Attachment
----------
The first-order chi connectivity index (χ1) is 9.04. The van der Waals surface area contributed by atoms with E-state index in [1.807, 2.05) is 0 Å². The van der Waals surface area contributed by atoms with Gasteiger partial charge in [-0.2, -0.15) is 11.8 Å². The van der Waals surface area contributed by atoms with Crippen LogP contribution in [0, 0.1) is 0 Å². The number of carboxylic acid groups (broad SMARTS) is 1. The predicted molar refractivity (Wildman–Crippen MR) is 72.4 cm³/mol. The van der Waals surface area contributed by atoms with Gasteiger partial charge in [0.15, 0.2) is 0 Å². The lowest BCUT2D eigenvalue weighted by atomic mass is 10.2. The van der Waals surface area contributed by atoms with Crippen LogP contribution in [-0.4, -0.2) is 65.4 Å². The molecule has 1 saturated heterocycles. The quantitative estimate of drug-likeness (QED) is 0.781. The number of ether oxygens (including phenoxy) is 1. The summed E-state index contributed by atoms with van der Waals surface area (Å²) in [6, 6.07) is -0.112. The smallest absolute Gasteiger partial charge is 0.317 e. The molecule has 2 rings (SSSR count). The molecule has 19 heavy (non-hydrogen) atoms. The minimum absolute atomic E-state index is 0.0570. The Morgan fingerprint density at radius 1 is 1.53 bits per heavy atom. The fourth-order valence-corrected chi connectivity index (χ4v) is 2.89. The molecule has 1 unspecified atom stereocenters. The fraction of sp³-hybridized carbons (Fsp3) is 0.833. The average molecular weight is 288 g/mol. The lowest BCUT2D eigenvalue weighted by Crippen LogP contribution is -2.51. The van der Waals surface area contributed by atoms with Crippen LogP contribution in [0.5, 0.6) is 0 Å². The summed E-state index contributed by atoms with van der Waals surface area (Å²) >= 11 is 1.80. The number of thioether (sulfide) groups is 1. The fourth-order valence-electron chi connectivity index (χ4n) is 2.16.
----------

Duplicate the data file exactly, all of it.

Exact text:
The first-order chi connectivity index (χ1) is 9.04. The van der Waals surface area contributed by atoms with E-state index in [1.807, 2.05) is 0 Å². The van der Waals surface area contributed by atoms with Gasteiger partial charge in [-0.2, -0.15) is 11.8 Å². The van der Waals surface area contributed by atoms with Crippen LogP contribution in [0, 0.1) is 0 Å². The number of carboxylic acid groups (broad SMARTS) is 1. The predicted molar refractivity (Wildman–Crippen MR) is 72.4 cm³/mol. The van der Waals surface area contributed by atoms with Gasteiger partial charge in [0.15, 0.2) is 0 Å². The lowest BCUT2D eigenvalue weighted by atomic mass is 10.2. The van der Waals surface area contributed by atoms with Crippen LogP contribution in [-0.4, -0.2) is 65.4 Å². The molecule has 1 saturated heterocycles. The quantitative estimate of drug-likeness (QED) is 0.781. The number of ether oxygens (including phenoxy) is 1. The summed E-state index contributed by atoms with van der Waals surface area (Å²) in [6, 6.07) is -0.112. The smallest absolute Gasteiger partial charge is 0.317 e. The molecule has 2 rings (SSSR count). The molecule has 19 heavy (non-hydrogen) atoms. The minimum absolute atomic E-state index is 0.0570. The Morgan fingerprint density at radius 1 is 1.53 bits per heavy atom. The fourth-order valence-corrected chi connectivity index (χ4v) is 2.89. The molecule has 1 unspecified atom stereocenters. The fraction of sp³-hybridized carbons (Fsp3) is 0.833. The average molecular weight is 288 g/mol. The lowest BCUT2D eigenvalue weighted by Crippen LogP contribution is -2.51. The van der Waals surface area contributed by atoms with Crippen LogP contribution in [0.5, 0.6) is 0 Å². The summed E-state index contributed by atoms with van der Waals surface area (Å²) >= 11 is 1.80. The number of thioether (sulfide) groups is 1. The fourth-order valence-electron chi connectivity index (χ4n) is 2.16.